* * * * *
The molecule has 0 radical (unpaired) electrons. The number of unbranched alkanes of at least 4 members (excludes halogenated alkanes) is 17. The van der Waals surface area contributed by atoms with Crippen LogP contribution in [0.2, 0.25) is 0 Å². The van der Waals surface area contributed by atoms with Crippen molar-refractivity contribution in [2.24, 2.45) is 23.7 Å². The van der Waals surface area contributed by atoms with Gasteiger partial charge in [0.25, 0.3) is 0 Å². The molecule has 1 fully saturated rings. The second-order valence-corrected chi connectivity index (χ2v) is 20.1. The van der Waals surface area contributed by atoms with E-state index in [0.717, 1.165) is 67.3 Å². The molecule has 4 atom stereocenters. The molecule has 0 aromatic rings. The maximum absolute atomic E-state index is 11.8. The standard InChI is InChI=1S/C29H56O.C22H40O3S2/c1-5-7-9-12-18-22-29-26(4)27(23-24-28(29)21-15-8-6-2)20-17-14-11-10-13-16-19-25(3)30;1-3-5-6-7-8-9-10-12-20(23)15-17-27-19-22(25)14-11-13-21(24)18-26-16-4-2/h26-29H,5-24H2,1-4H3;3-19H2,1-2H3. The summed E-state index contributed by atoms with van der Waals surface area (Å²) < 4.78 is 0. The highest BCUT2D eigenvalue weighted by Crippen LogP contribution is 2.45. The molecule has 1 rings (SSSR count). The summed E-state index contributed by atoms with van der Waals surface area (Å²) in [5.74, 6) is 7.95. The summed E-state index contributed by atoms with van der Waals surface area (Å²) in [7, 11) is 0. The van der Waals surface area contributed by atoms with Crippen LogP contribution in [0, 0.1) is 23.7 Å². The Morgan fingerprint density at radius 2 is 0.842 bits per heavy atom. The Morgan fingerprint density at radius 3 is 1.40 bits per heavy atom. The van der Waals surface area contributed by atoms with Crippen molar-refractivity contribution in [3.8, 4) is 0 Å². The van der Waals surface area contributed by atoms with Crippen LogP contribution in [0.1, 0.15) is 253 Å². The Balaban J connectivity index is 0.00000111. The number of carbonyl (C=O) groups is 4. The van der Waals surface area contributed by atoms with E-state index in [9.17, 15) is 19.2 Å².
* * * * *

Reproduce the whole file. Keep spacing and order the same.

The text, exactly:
The molecule has 0 radical (unpaired) electrons. The number of unbranched alkanes of at least 4 members (excludes halogenated alkanes) is 17. The van der Waals surface area contributed by atoms with Crippen LogP contribution in [0.2, 0.25) is 0 Å². The van der Waals surface area contributed by atoms with Crippen molar-refractivity contribution in [2.24, 2.45) is 23.7 Å². The van der Waals surface area contributed by atoms with Gasteiger partial charge in [0.25, 0.3) is 0 Å². The molecule has 1 fully saturated rings. The second-order valence-corrected chi connectivity index (χ2v) is 20.1. The van der Waals surface area contributed by atoms with E-state index in [0.717, 1.165) is 67.3 Å². The molecule has 4 atom stereocenters. The molecule has 0 aromatic rings. The maximum absolute atomic E-state index is 11.8. The standard InChI is InChI=1S/C29H56O.C22H40O3S2/c1-5-7-9-12-18-22-29-26(4)27(23-24-28(29)21-15-8-6-2)20-17-14-11-10-13-16-19-25(3)30;1-3-5-6-7-8-9-10-12-20(23)15-17-27-19-22(25)14-11-13-21(24)18-26-16-4-2/h26-29H,5-24H2,1-4H3;3-19H2,1-2H3. The summed E-state index contributed by atoms with van der Waals surface area (Å²) < 4.78 is 0. The highest BCUT2D eigenvalue weighted by Crippen LogP contribution is 2.45. The molecule has 1 rings (SSSR count). The summed E-state index contributed by atoms with van der Waals surface area (Å²) in [5.74, 6) is 7.95. The summed E-state index contributed by atoms with van der Waals surface area (Å²) in [7, 11) is 0. The van der Waals surface area contributed by atoms with Crippen LogP contribution in [0, 0.1) is 23.7 Å². The Morgan fingerprint density at radius 2 is 0.842 bits per heavy atom. The Morgan fingerprint density at radius 3 is 1.40 bits per heavy atom. The van der Waals surface area contributed by atoms with Crippen molar-refractivity contribution in [3.8, 4) is 0 Å². The van der Waals surface area contributed by atoms with Crippen LogP contribution in [0.1, 0.15) is 253 Å². The Balaban J connectivity index is 0.00000111. The number of carbonyl (C=O) groups is 4. The van der Waals surface area contributed by atoms with E-state index in [9.17, 15) is 19.2 Å².